Howard Husock of the Manhattan Institute, a former member of the board at the Corporation for Public Broadcasting, penned an article for The Wall Street Journal provocatively titled “Racial Division, Made Possible by Viewers Like You: The Corporation for Public Broadcasting is pushing identity politics—except at pledge time.”
Pledge time is when all the warm and fuzzy and mainstream concerts and shows come on. But CPB is funding a hive of programming focused on leftist identity politics. Some CPB money goes to the children’s programming that brands PBS as educational TV.
But millions go to nonfiction documentary programming made by independent producers, and that’s where the focus on identity politics becomes clear. The corporation provides grant support to five so-called minority consortia, including African-American, Latino, Asian and Pacific Islander groups, as well as Alaska natives.
Additional support is directed toward the Independent Television Service, which funds independent film producers. ITVS maintains a “diversity development fund,” which has supported projects such as a feminist examination of cheerleading and a video game that introduces players to the hardships and perils of crossing the Sonoran Desert as a migrant.
ITVS also funds LGBT advocacy documentaries, like the recent Independent Lens program Real Boy about a girl transforming herself into a “trans man.” Then there’s the racial dividing:
Current-affairs programming funded by the CPB can reflect a similar sensibility. The Talk, a PBS documentary, reduces the complexities of police-minority relations to advice minority parents are said to give their children about how to behave around cops. The program’s website advises that “one’s never too young to get woke about race.” Identity politics also pervade radio. NPR’s “Code Switch” [webpage/unit] deals with the “overlapping themes of race, ethnicity and culture.”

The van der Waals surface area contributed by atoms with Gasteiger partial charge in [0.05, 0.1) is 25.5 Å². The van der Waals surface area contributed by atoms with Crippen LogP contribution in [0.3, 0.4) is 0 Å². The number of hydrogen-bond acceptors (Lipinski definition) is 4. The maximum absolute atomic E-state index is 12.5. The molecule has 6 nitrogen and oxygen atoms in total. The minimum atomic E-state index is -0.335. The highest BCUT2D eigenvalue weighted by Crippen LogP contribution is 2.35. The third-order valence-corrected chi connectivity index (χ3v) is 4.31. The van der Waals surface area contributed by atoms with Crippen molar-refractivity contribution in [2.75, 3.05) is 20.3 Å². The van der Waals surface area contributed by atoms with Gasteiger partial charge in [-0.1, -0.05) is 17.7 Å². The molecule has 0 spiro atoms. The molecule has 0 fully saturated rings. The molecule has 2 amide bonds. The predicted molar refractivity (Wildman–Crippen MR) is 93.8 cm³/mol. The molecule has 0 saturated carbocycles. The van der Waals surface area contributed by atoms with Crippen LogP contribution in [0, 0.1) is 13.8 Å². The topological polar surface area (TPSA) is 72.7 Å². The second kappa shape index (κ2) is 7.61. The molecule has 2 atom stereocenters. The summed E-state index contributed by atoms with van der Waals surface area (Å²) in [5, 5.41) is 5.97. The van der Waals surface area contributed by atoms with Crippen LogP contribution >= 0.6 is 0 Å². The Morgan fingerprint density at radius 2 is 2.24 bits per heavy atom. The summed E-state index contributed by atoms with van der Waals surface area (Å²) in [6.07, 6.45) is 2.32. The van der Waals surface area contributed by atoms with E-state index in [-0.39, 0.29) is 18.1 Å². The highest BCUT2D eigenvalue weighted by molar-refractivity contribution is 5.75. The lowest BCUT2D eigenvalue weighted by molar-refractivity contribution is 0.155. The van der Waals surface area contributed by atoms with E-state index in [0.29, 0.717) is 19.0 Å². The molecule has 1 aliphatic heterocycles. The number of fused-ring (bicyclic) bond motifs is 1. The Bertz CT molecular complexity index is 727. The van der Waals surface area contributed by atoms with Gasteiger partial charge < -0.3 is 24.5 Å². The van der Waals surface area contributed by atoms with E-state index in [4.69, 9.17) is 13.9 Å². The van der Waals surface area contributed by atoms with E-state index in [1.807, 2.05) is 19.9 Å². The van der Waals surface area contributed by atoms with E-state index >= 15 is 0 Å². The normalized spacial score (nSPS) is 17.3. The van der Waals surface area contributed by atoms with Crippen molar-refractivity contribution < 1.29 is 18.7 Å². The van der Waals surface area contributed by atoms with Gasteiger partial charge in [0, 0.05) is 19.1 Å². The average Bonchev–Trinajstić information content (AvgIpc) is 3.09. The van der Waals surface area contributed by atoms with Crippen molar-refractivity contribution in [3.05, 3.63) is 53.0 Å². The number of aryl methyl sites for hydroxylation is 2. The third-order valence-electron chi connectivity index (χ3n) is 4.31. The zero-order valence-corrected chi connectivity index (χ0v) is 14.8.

Many of these projects are well-done and affecting. As a public-television producer, I once produced a series about racial violence in changing Boston neighborhoods and a film about affirmative action in a selective public high school. But organizing program grants around specific identity groups isn’t good for America—or the groups being represented. There are other ways to reflect the full range of Americans in public-broadcasting programming.
Those who commission such programs are committed to a deeply embedded ideology. They see American history, politics and culture predominantly through a prism of race and gender. Millions of Americans share this view, but millions more look at the country’s past and present in an entirely different way.
Husock sensibly concluded that if the Congress and the president are going to continue to approve funding for public broadcasting, it ought to be focused more on unifying America than dividing it. But that would obviously run counter to the way they currently play in the taxpayer-funded left-wing sandbox.